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  • Posted January 17th, 2019

    7 great reasons to try bushcraft and camping in winter

    7 great reasons to try bushcraft and camping in winter

    Sean Fagan of Pioneer Bushcraft explores 7 great reasons why being outdoors and camping in winter can be fun, challenging and ultimately educational – and will greatly improve your overall bushcraft and camping skills.

    Bushcrafters sometimes get a bit of stick. Occasionally when I’m conversing (moderately ranting) about the merits of bushcraft I forget myself and blurt out a statement such as: “That night I slept snug-as-a-bug under a grass thatch mattress when it was minus 15 degrees centigrade was great!”

    Silence, then a volley of questions (often asked in an incredulous tone) – “You sleep out in winter?”, “Why would anyone want to sleep out in the cold?” or the best I’ve heard, so far, “Do you have any friends – is that why you go camping on your own in winter?”… thanks!

    1.   The acid test of bushcraft gear

    Nothing tests your outdoor gear like slugging it out for days in the maelstrom of winter. Any faulty gear you possess will expose themselves for the traitors they truly are when conditions get rough. Possessing the right gear and knowing how to use that gear is an essential learning curve you must embrace in order to progress from greenhorn to super-slick outdoors person.

    Embrace those crappy moments when you have a kit failure in winter. Those moments in winter will crystallize like no other time of the year just why robustness and durability are essential features of outdoor gear.

    You really know how good your winter boots are after a walk in the snow.

    2.   Realistic application of bushcraft skills

    Let us take fire-skills as an example. You have practised the bow-drill, perfected your spark-lighting techniques and shaved many a feather sticks into existence in the relative comfort of your shed, garden or your local woods during the benign months of summer. Then, with unbridled enthusiasm you go camping in the winter – determined to slay the Fire God in your quest for fire-mastery!

    Except you are now tired, behind on essential chores, a little hungry and damp and you can’t find that perfect elbow-to-fingertip length of dead, knot-free wood for feather sticks, or you don’t have enough time to construct a bow drill set.

    Remember these moments. Few bushcraft situations sharpen your organisational savvy, technical skills and tax your noodle more than the short, demanding days of winter and many an ego has fallen at its tempestuous altar. If travesty visits you while winter camping then pick yourself up and move on. Next time you go winter camping you’ll be wiser, more comfortable, and made of sterner stuff.

    In summary, it takes time to perfect skills, and it takes even more time to put all your skills together so that you can become an efficient, well-prepared bushcrafter with the ability to confidently and competently tackle whatever the wilds throw at you. Stick with it: after all, bushcraft is, as the name implies, a craft, and crafts take time to master.

    A campfire is essential but can be harder to achieve when camping in winter
    The campfire is at its most important during the chilly winter months but is, ironically, harder to achieve because of the generally damp conditions of winter. Practising fire-skills – during winter, is the key to improving success (Photo: Sean Fagan).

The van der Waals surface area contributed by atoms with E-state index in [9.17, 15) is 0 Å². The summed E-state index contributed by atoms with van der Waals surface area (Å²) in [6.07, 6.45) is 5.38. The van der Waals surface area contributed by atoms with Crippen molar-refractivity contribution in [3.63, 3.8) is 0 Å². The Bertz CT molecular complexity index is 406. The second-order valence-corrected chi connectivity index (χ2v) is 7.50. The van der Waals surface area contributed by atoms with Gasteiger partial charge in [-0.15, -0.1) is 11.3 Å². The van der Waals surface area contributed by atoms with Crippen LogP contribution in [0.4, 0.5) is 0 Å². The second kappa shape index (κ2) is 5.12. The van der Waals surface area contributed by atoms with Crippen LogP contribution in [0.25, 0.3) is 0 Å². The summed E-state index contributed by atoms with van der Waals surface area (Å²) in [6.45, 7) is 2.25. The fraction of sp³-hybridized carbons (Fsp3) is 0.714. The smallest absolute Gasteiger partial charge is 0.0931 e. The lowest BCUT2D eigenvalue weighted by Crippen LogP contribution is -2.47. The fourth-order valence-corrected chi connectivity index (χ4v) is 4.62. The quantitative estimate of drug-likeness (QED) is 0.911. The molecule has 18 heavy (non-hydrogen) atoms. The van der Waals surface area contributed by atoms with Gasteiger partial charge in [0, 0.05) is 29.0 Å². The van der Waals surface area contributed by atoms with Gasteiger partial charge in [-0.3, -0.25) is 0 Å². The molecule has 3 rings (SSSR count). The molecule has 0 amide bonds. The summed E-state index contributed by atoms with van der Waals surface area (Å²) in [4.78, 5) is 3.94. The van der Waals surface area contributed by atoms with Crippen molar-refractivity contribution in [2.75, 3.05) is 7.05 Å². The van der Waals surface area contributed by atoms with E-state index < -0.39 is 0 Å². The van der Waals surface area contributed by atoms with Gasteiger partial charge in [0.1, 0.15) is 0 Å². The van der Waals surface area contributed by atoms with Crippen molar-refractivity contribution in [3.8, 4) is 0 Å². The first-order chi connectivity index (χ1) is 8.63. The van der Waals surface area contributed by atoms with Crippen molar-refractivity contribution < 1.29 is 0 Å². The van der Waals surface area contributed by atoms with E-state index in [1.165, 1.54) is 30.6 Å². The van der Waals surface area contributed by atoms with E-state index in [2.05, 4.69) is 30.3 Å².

3.  The joy of astronomy

    Cloudless winter nights provide a great opportunity to gaze and gasp at the sheer splendour of the celestial dome. Associated with the twinkling stars is a wealth of folklore, navigational markers, mind-boggling physics and more classical Greek treachery and hanky-panky than you can shake a stick at – in effect, the night sky is an unadulterated joy to behold.

    Getting to know the night sky is, I believe, an underrated bushcraft skill but one that will immensely enrich your time outdoors, especially during the darker months of winter.

    As regards natural navigation via the stars and planets, focus on learning to navigate from the north star (you will need to know the constellations of Cassiopeia and the Big Dipper to help you find the north star (otherwise known as Polaris or the pole star). Getting to know the winter constellation of Orion can also be a very helpful navigational aid along with Sirius (the brightest star) which is always in close proximity to Orion. As regards the visible planets, Venus and Jupiter are particularly useful and are often visible during winter.

    Even in urban settings it’s possible to enjoy astronomy. Bearing down from the southerly skies – the moon and fiery Venus – both good navigational markers of the night sky (Photo: Sean Fagan – River Liffey, Dublin, Ireland).

    In summary, the night sky is, without doubt, a great boon for the spirit and for sharpening your night-navigation skills.

    4.   Tracking

    I find the damper conditions of winter more conducive to tracking. The soil is damper and there are a lot more muddy patches. Damp soil and muddy areas means an abundance of clear tracks. And if you are lucky enough to have snow – well, you have reached tracking nirvana, my friend. Enjoy the bliss of effortlessly following animal trails for many an hour.

    After a few hours of tracking animals in snow you will know the animals better than they know themselves! Seriously, though, snow is an amazing substrate for tracking and will greatly improve your tracking skills. When you can continuously follow animal tracks for a long stretch you gain a far greater insight into their patterns of movement and, therefore, animal behaviour.

    For example, I’ve followed many hare tracks in snow, and many hares will actually double back on their tracks, then leap off their own trail to the side, and take off in a different direction. Hares do this to confuse any would be predators following their scent. Ingeniously evolved behaviour, and startlingly clear a lot of the time when following a string of hare tracks across snow. It’s a clear example of why following animal tracks in snow is a great boon for trackers.

    The wonderful bounding tracks of a snowshoe hare (Lepus americanus), Ontario, Canada (Photo: Cian Fagan).